There is little doubt that the quality of life within any town relates closely to the quality of the district�s public school program. For years Vermillion has enjoyed one of the best public school districts in the state � the high quality of public education in Vermillion has been documented through numerous measures of academic quality. The excellence of the teaching and administrative staffs within the district has manifested itself through the persistently high ratings of Vermillion�s academic program. The success of the academic program has supported the quality of life that I believe is enjoyed by most Vermillion residents.

Without assistance, however, the school district�s present need for additional resources threatens this tradition of academic excellence and, therefore, the general quality of life in Vermillion. Despite drastic cuts in personnel and programs, the school district finds itself in dire need of a short-term financial boost. Due to rising costs of instructional materials, utilities, and health benefits, the state�s allocation of funds to the public school districts has become wholly insufficient to maintain current educational programs.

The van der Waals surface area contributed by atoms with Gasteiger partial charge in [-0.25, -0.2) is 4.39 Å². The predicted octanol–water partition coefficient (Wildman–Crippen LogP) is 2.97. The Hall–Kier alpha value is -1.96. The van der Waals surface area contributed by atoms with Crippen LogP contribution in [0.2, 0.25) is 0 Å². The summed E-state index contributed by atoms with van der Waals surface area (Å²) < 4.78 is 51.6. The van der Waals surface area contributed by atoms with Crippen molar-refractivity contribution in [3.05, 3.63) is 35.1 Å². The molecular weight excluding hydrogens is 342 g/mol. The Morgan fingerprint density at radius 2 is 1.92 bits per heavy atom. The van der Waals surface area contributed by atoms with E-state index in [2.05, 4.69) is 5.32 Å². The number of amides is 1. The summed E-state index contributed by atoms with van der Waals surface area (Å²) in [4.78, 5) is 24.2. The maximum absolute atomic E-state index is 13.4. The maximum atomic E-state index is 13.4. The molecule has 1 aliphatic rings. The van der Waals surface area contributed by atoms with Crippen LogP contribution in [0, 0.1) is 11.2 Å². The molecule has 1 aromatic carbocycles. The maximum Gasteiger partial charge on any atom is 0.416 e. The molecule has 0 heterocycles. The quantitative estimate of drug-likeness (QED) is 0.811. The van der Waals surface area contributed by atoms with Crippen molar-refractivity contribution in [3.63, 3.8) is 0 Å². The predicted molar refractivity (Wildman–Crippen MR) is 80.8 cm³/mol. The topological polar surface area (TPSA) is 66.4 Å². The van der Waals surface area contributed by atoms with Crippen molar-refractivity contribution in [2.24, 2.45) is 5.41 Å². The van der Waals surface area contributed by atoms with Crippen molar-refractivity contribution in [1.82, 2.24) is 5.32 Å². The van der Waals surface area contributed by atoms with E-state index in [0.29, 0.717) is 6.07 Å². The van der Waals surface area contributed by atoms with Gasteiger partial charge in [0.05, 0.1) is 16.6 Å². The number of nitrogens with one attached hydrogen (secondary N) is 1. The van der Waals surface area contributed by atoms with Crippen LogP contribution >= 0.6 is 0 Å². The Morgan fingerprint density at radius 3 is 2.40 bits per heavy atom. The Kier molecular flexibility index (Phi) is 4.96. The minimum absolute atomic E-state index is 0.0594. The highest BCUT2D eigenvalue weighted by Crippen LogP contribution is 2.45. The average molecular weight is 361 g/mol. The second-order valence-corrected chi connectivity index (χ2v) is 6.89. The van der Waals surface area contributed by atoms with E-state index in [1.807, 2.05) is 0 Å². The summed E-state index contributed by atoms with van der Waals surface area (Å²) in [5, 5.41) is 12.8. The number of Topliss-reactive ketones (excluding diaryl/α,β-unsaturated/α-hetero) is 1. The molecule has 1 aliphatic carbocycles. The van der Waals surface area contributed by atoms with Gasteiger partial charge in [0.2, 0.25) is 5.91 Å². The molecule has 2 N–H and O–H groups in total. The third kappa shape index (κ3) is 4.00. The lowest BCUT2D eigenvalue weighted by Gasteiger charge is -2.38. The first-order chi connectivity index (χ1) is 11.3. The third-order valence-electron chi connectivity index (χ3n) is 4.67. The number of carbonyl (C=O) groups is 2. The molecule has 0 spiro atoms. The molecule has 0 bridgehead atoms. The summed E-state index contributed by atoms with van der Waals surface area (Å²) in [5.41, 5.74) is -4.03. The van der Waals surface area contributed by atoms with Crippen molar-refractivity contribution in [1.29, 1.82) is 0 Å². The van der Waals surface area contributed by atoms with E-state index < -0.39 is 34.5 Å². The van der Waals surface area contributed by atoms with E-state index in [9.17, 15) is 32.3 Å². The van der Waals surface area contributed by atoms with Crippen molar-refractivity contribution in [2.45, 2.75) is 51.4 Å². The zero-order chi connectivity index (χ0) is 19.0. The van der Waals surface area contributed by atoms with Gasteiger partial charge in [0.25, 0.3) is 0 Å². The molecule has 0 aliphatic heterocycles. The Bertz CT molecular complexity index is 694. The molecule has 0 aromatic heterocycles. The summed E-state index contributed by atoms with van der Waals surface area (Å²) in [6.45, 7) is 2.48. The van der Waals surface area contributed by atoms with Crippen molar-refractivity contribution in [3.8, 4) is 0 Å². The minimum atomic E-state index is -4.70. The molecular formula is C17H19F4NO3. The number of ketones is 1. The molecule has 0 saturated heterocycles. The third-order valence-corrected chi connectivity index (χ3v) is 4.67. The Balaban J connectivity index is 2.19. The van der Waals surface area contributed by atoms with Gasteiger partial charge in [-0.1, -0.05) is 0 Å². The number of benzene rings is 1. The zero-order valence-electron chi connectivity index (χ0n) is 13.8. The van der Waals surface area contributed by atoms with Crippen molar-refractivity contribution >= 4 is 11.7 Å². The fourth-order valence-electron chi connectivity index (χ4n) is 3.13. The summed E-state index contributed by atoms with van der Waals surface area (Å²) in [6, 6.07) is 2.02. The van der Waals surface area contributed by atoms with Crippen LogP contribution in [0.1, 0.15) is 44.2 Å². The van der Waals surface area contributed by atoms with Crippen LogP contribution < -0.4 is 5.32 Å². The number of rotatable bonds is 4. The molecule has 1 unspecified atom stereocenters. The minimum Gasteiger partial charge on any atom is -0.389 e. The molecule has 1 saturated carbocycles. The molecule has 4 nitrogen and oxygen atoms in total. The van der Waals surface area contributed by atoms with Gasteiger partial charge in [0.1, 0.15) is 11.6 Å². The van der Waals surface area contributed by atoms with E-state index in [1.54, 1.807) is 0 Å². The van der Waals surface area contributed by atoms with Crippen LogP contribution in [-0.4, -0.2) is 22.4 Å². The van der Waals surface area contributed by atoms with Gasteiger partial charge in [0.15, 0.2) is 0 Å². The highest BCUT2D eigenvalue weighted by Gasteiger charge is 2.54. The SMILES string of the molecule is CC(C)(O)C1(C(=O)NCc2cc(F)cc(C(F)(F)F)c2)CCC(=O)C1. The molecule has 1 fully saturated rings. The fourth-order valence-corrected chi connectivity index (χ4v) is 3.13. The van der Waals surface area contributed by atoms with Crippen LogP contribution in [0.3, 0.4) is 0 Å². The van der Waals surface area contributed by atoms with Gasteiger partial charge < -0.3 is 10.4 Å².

Vermillion, like many school districts of all sizes and demographics across the state, has reached the point that self-imposed cuts no longer enable the district to maintain personnel and programs at current levels. We, the citizens of Vermillion, have the ability to provide this much-needed assistance to the school district by passing the opt-out on March 15.

While each of us individually only needs to provide a relatively small amount of assistance through a very moderate property tax increase, the collective benefit to the school district and our children is immense. For what amounts to a very moderate contribution per person, we have the power to assure that Vermillion maintains the excellence of its academic program with the related quality of life that nearly every one of us enjoys. I believe that it would be a grave mistake on our part to be �penny wise and pound foolish� when it comes to the education of our children.

Please get out and vote to support the quality of education that we have come to expect in Vermillion. Vote YES on March 15.

Mark Baron

Vermillion

Citizens face important decision